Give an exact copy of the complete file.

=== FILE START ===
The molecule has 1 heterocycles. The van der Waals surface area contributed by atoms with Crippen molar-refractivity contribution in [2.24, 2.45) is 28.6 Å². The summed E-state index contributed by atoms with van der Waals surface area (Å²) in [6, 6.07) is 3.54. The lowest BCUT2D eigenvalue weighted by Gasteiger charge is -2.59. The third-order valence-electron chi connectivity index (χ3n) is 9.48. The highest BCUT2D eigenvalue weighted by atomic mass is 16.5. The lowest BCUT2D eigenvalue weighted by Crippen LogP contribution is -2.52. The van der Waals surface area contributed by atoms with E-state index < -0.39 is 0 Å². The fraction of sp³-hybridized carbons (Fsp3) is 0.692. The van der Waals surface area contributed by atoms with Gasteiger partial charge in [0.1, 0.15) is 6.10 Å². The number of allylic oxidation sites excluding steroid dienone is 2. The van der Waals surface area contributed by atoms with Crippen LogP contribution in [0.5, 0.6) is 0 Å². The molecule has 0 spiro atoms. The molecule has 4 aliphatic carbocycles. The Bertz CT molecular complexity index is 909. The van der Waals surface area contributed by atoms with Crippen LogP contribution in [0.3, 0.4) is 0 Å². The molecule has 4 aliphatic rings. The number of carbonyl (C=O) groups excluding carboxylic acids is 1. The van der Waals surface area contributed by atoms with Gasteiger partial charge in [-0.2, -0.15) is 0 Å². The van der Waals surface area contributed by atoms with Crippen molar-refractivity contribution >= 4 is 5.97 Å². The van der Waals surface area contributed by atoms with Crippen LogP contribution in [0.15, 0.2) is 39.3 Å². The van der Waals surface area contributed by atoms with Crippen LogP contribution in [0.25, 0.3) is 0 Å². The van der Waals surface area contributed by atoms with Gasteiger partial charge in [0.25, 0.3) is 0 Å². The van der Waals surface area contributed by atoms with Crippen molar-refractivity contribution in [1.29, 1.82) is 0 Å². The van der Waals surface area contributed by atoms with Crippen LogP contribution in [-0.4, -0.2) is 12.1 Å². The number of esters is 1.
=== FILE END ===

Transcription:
The molecule has 1 heterocycles. The van der Waals surface area contributed by atoms with Crippen molar-refractivity contribution in [2.24, 2.45) is 28.6 Å². The summed E-state index contributed by atoms with van der Waals surface area (Å²) in [6, 6.07) is 3.54. The lowest BCUT2D eigenvalue weighted by Gasteiger charge is -2.59. The third-order valence-electron chi connectivity index (χ3n) is 9.48. The highest BCUT2D eigenvalue weighted by atomic mass is 16.5. The lowest BCUT2D eigenvalue weighted by Crippen LogP contribution is -2.52. The van der Waals surface area contributed by atoms with E-state index < -0.39 is 0 Å². The fraction of sp³-hybridized carbons (Fsp3) is 0.692. The van der Waals surface area contributed by atoms with Gasteiger partial charge in [0.1, 0.15) is 6.10 Å². The number of allylic oxidation sites excluding steroid dienone is 2. The van der Waals surface area contributed by atoms with Crippen LogP contribution in [0.5, 0.6) is 0 Å². The molecule has 0 spiro atoms. The molecule has 4 aliphatic carbocycles. The Bertz CT molecular complexity index is 909. The van der Waals surface area contributed by atoms with Crippen LogP contribution in [0.3, 0.4) is 0 Å². The molecule has 4 aliphatic rings. The number of carbonyl (C=O) groups excluding carboxylic acids is 1. The van der Waals surface area contributed by atoms with Gasteiger partial charge in [-0.2, -0.15) is 0 Å². The van der Waals surface area contributed by atoms with Crippen molar-refractivity contribution >= 4 is 5.97 Å². The van der Waals surface area contributed by atoms with Crippen LogP contribution in [0.15, 0.2) is 39.3 Å². The van der Waals surface area contributed by atoms with Crippen LogP contribution in [0.25, 0.3) is 0 Å². The van der Waals surface area contributed by atoms with Gasteiger partial charge in [0.25, 0.3) is 0 Å². The van der Waals surface area contributed by atoms with Crippen molar-refractivity contribution in [1.29, 1.82) is 0 Å². The van der Waals surface area contributed by atoms with Crippen LogP contribution in [-0.4, -0.2) is 12.1 Å². The number of esters is 1.